CHARLESTON, SC. – The Coast Guard upgraded port conditions in Charleston Thursday to Port Condition YANKEE due to the expectation of Hurricane Hermine that may produce gale force winds within 24 hours.
Capt. Gary Tomasulo, Sector Charleston Captain of the Port, established Port Condition YANKEE for the ports of Charleston, Brunswick, Savannah, coastal South Carolina and coastal Georgia. Port conditions are a series of escalating measures put in place to keep vessels and ports safe. Vessels desiring to remain in port must immediately contact Coast Guard Sector Charleston at 843-740-7050 to receive permission and are required to submit a safe mooring plan in writing.
Ports, facilities and operators at the listed ports should anticipate the setting of Port Condition YANKEE.Pleasure craft are advised to seek safe harbor. Drawbridges may not be operating if sustained winds reach 25 mph or when an evacuation is in progress. Port facilities are advised to review their heavy weather plans and take all necessary precautions to adequately prepare for the expected conditions.
• Stay off the water. The Coast Guard’s search and rescue capabilities degrade as storm conditions strengthen. This means help could be delayed. Boaters should heed weather watches, warnings and small craft advisories.
• Evacuate as necessary. If mandatory evacuations are set for an area, the public should evacuate without delay. Coast Guard personnel and other emergency responders may not be able to evacuate those in danger during the storm. • Secure belongings. Owners of large boats are urged to move their vessels to inland marinas where they will be less vulnerable to breaking free of their moorings or to suffer damage. Trailerable boats should be pulled from the water and stored in a place that is not prone to flooding. Those who are leaving their boats in the water are reminded to secure EPIRBs, life rings, lifejackets and small boats. These items, if not secured properly, can break free and require valuable search and rescue resources to be diverted to ensure they are not actually people in distress.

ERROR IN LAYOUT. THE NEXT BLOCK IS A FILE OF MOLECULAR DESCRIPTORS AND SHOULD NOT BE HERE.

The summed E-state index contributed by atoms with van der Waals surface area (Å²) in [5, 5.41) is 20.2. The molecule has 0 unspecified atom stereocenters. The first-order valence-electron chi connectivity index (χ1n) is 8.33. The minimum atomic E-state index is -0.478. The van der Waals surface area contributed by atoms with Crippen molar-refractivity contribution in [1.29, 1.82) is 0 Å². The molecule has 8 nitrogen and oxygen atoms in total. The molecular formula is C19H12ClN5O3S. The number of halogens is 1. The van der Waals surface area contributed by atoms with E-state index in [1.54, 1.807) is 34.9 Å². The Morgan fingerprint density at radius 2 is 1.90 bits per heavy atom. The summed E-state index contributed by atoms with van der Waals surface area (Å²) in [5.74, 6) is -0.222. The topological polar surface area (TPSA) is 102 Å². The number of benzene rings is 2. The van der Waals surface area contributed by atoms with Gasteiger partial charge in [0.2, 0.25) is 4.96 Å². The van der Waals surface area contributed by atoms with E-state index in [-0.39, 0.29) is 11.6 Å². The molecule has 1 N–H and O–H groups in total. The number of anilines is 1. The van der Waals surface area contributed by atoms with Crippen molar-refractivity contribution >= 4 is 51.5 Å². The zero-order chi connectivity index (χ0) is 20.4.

• Stay clear of beaches. Wave heights and currents typically increase before a storm makes landfall. Even the best swimmers can fall victim to the strong waves and rip currents caused by hurricanes. Swimmers should stay clear of beaches until local lifeguards and law enforcement officials say the water is safe.
• Be prepared. Area residents should develop a family plan, create a disaster supply kit, have a place to go, and prepare to secure their home and care for their pets. Information can be found at the National Hurricane Center’s webpage. • Stay informed. The public should monitor the progress and strength of the storm through local television, radio and internet. Boaters can monitor its progress on VHF radio channel 16. Information can also be obtained on small craft advisories and warnings on VHF radio channel 16. For information on how to prepare your boat or trailer for a hurricane, please click here.